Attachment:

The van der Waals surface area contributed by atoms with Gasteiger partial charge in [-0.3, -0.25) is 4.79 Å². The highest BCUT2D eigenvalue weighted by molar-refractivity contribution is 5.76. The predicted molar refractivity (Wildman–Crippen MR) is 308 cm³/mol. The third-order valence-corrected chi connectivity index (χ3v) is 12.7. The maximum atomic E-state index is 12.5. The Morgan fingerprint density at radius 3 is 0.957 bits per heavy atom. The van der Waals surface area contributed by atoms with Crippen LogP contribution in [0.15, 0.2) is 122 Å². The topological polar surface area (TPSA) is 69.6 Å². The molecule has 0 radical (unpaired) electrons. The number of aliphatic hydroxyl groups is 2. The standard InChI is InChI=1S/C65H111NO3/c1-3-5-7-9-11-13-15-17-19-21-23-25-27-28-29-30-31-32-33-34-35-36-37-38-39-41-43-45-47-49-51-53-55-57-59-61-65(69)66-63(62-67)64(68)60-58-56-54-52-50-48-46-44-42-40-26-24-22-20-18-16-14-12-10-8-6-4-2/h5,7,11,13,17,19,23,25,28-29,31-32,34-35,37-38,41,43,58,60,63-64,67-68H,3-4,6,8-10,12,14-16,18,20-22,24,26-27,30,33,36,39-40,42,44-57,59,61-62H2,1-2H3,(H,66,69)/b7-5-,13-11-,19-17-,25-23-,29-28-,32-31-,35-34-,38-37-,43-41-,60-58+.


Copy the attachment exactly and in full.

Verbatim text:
The van der Waals surface area contributed by atoms with Gasteiger partial charge in [-0.3, -0.25) is 4.79 Å². The highest BCUT2D eigenvalue weighted by molar-refractivity contribution is 5.76. The predicted molar refractivity (Wildman–Crippen MR) is 308 cm³/mol. The third-order valence-corrected chi connectivity index (χ3v) is 12.7. The maximum atomic E-state index is 12.5. The Morgan fingerprint density at radius 3 is 0.957 bits per heavy atom. The van der Waals surface area contributed by atoms with Crippen LogP contribution in [0.15, 0.2) is 122 Å². The topological polar surface area (TPSA) is 69.6 Å². The molecule has 0 radical (unpaired) electrons. The number of aliphatic hydroxyl groups is 2. The standard InChI is InChI=1S/C65H111NO3/c1-3-5-7-9-11-13-15-17-19-21-23-25-27-28-29-30-31-32-33-34-35-36-37-38-39-41-43-45-47-49-51-53-55-57-59-61-65(69)66-63(62-67)64(68)60-58-56-54-52-50-48-46-44-42-40-26-24-22-20-18-16-14-12-10-8-6-4-2/h5,7,11,13,17,19,23,25,28-29,31-32,34-35,37-38,41,43,58,60,63-64,67-68H,3-4,6,8-10,12,14-16,18,20-22,24,26-27,30,33,36,39-40,42,44-57,59,61-62H2,1-2H3,(H,66,69)/b7-5-,13-11-,19-17-,25-23-,29-28-,32-31-,35-34-,38-37-,43-41-,60-58+.